In its mission statement, Big League Politics purports to be “not conservative” and “not liberal,” but it has trafficked in conspiracy theories favored by the far right, like the case of Seth Rich, the Democratic National Committee staff member whose murder in Washington was falsely seized on by conservative commentators as linked to WikiLeaks.

And Mr. Fritsch, a North Carolina-based political consultant, has worked for Paul Nehlen, an anti-Semitic Wisconsin congressional candidate who challenged former House Speaker Paul D. Ryan, and Roy Moore, the Alabama Senate candidate accused of sexual misconduct with teenagers. Last year, Mr. Fritsch was fired as a top aide by Corey Stewart, the Republican senatorial nominee in Virginia, after reports of anti-Muslim comments he had made on social media, as well as saying Senator John McCain “sold all his comrades down the river” as a prisoner of war in Vietnam.

Mr. Howley, before hanging up his own agitprop shingle, had a rocky tour of duty at some of Washington’s leading conservative news organizations.

Provocation is a stock-in-trade for right-wing writers in Washington, but former colleagues said Mr. Howley’s behavior, in public tweets and private emails, went beyond mischief and into darker territory.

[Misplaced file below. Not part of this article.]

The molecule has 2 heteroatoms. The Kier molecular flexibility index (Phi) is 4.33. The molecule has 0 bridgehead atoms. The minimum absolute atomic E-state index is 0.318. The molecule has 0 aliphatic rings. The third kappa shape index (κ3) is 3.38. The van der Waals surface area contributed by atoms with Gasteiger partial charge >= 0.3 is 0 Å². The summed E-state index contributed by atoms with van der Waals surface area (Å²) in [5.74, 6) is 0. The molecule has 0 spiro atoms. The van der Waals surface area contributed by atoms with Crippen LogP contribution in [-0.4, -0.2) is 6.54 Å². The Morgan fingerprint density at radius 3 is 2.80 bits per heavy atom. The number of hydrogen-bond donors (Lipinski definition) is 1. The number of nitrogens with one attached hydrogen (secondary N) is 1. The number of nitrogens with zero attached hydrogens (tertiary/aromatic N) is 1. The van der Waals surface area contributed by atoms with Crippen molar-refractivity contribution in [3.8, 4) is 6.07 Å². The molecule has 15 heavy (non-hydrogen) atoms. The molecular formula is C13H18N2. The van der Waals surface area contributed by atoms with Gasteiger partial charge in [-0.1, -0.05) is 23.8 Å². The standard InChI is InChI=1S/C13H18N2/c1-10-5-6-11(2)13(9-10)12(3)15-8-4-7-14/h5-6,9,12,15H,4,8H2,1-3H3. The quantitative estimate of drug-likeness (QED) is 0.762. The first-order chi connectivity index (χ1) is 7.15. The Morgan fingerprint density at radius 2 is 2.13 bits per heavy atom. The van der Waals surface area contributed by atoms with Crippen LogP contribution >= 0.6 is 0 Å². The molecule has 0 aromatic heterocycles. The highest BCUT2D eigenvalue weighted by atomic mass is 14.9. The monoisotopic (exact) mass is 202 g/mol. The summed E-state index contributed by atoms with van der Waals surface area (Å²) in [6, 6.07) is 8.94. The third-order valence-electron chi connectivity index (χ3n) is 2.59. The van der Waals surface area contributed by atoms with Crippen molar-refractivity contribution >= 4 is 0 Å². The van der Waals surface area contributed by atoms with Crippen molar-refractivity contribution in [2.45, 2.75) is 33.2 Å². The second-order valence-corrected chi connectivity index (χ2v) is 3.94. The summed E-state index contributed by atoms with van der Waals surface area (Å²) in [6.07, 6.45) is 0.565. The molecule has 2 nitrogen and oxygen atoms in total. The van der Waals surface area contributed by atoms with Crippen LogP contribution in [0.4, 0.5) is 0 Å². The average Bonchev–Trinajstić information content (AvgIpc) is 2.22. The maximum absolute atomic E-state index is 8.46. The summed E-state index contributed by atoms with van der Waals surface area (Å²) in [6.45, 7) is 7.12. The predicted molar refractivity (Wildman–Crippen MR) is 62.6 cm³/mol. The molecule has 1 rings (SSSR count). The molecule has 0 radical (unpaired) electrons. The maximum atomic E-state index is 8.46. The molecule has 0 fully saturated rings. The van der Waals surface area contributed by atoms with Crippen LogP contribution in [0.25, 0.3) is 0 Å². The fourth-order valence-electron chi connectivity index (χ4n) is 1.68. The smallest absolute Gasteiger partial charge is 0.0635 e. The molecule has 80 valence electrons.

His tenure at The Daily Caller, then overseen by Tucker Carlson, was marred by a vicious online attack directed at a female reporter for BuzzFeed News; Mr. Howley later apologized.

Later, at Breitbart News, Mr. Howley earned colleagues’ ire when he questioned the credibility of Michelle Fields, a Breitbart reporter who said she was assaulted by Mr. Trump’s campaign manager, Corey Lewandowski, at a Florida rally.

Mr. Howley, 29, co-founded Big League Politics in 2017, after deciding that Breitbart, which had aggressively backed Mr. Trump’s presidential campaign, had gone soft.

“They got very scared after Trump actually won, which I think the management was not expecting, out of concern for what people would think and toned things down for a while,” he said.

In an article in The Daily Caller in 2017, Mr. Howley called the conspiracy theorist Alex Jones, who has claimed the Sandy Hook school massacre was faked, as “basically my Walter Cronkite now.’’